Experiment of The Month
Speed of light.
The MU Physics Department does not claim that we invented these labs. Actually, the origin of these labs are currently unknown to us. Our labs do not have written instructions. In keeping with this spirit, the description given here will be brief and general. The intent is that each performance of the lab will be unique; in each nature will reveal a slightly different face to the observer.
This month's lab requires an excimer laser, which produces 3 nanosecond duration light pulses with pulse energy of about one Joule. This device is not available for introductory labs, and so is not in the same category as our usual featured experiments. The work described here was done by senior physics major Brian Portock over the course of two semesters. He used the project for both his Departmental Honors program and his senior seminar presentation.
The goals of the project may be divided into short-term, near-term, and long-term. The short term goal was to construct the safety tunnel shown in the sketch below. The intensity of the laser is enough to melt glass when the light is focused to a spot. The lids and doors in the tunnel allow construction of experimental apparatus inside. They are sealed against light leakage so that experiments may be carried out with reduced concern for stray laser light.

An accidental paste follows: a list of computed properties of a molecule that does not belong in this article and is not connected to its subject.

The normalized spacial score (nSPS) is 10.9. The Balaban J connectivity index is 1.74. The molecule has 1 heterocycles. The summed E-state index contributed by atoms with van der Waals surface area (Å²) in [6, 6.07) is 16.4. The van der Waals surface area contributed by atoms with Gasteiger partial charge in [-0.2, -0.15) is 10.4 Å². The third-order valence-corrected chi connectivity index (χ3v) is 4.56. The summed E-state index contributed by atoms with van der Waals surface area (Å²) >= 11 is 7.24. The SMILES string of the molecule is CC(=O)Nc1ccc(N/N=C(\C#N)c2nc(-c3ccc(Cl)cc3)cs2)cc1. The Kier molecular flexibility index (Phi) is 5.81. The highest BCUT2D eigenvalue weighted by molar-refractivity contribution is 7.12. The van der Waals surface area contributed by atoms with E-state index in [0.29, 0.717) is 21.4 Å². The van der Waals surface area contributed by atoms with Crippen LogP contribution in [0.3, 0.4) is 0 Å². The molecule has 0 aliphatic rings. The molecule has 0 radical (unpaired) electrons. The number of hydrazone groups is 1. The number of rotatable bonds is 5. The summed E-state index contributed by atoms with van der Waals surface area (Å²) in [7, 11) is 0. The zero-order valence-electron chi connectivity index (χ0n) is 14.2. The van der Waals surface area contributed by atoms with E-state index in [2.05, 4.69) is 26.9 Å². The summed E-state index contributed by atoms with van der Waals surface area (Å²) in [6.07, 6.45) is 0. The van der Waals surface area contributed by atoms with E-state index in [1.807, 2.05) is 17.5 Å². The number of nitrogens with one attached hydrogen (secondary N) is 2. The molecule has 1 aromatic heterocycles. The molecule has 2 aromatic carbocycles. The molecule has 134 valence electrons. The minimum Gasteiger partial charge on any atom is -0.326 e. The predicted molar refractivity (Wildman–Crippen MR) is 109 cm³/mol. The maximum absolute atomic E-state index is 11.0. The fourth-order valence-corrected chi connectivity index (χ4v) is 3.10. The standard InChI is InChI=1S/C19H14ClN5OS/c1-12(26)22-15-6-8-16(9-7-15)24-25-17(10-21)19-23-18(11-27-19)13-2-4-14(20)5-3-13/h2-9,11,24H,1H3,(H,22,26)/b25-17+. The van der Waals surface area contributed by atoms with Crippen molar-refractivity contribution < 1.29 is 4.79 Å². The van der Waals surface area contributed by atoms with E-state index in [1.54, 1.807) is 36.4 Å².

The near-term goal was to measure the speed of light in air, which is nearly the same as the speed in vacuum. Mirrors were placed at the two corners of the tunnel to direct the laser light pulse as it travelled to the final mirror and returned to a detector. The laser light path is indicated in the figure above with a long arrow. On the right side of the sketch is a 2 meter length of PVC pipe, with mirrors mounted in both ends. Light enters the pipe through an un-silvered part of the mirror, and can reflect several times as sketched below.
After reflecting in the pipe, light leaves through a non-silvered section of the farther mirror, and reflects in "corner cube" which sends it back in just the opposite direction. The (slightly offset) beam retraces its path and finds its way to the detector.
Light travels about 1 meter in 3 nanoseconds. The path traveled by the light varied from about 12 to about 18 meters, depending on the number of reflections in the PVC pipe. By comparing the times for 1,2, and 3 round trips in the pipe, Brian measured the speed of light to be 3.0 +/- 0.1 x 10^8 m/sec.
The long term goal was to determine the difference between the group velocity of light and the phase velocity of light, traveling in water. A calculation based on published data for the phase velocity as a function of wavelength indicates that the group velocity will be about 2% slower that the phase velocity. When the PVC pipe was filled with water, the observed velocity did indeed decrease. At present, however, the measurement accuracy needs to be improved by a factor of five in order to determine with confidence the difference between the phase velocity and the group velocity. Since Brian Portock is moving on to graduate school in engineering, this improvement awaits the interest of another senior physics major.